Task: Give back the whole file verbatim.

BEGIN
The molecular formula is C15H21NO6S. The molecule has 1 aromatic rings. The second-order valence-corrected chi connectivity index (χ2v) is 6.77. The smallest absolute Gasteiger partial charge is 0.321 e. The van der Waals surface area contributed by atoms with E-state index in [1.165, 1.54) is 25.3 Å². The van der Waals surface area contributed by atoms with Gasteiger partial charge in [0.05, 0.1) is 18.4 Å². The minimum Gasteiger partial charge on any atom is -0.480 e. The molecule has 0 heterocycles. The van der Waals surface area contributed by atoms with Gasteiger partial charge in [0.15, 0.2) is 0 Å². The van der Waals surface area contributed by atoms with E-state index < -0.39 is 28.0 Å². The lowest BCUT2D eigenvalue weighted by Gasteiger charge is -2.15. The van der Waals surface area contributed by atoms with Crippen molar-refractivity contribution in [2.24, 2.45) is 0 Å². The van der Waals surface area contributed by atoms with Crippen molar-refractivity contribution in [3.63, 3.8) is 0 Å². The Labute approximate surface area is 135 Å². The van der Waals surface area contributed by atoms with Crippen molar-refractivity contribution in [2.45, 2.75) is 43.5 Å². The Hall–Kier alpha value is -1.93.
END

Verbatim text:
The molecular formula is C15H21NO6S. The molecule has 1 aromatic rings. The second-order valence-corrected chi connectivity index (χ2v) is 6.77. The smallest absolute Gasteiger partial charge is 0.321 e. The van der Waals surface area contributed by atoms with E-state index in [1.165, 1.54) is 25.3 Å². The van der Waals surface area contributed by atoms with Gasteiger partial charge in [0.05, 0.1) is 18.4 Å². The minimum Gasteiger partial charge on any atom is -0.480 e. The molecule has 0 heterocycles. The van der Waals surface area contributed by atoms with Gasteiger partial charge in [0.15, 0.2) is 0 Å². The van der Waals surface area contributed by atoms with E-state index < -0.39 is 28.0 Å². The lowest BCUT2D eigenvalue weighted by Gasteiger charge is -2.15. The van der Waals surface area contributed by atoms with Crippen molar-refractivity contribution in [2.24, 2.45) is 0 Å². The van der Waals surface area contributed by atoms with Crippen molar-refractivity contribution in [3.63, 3.8) is 0 Å². The Labute approximate surface area is 135 Å². The van der Waals surface area contributed by atoms with Crippen molar-refractivity contribution in [2.45, 2.75) is 43.5 Å². The Hall–Kier alpha value is -1.93.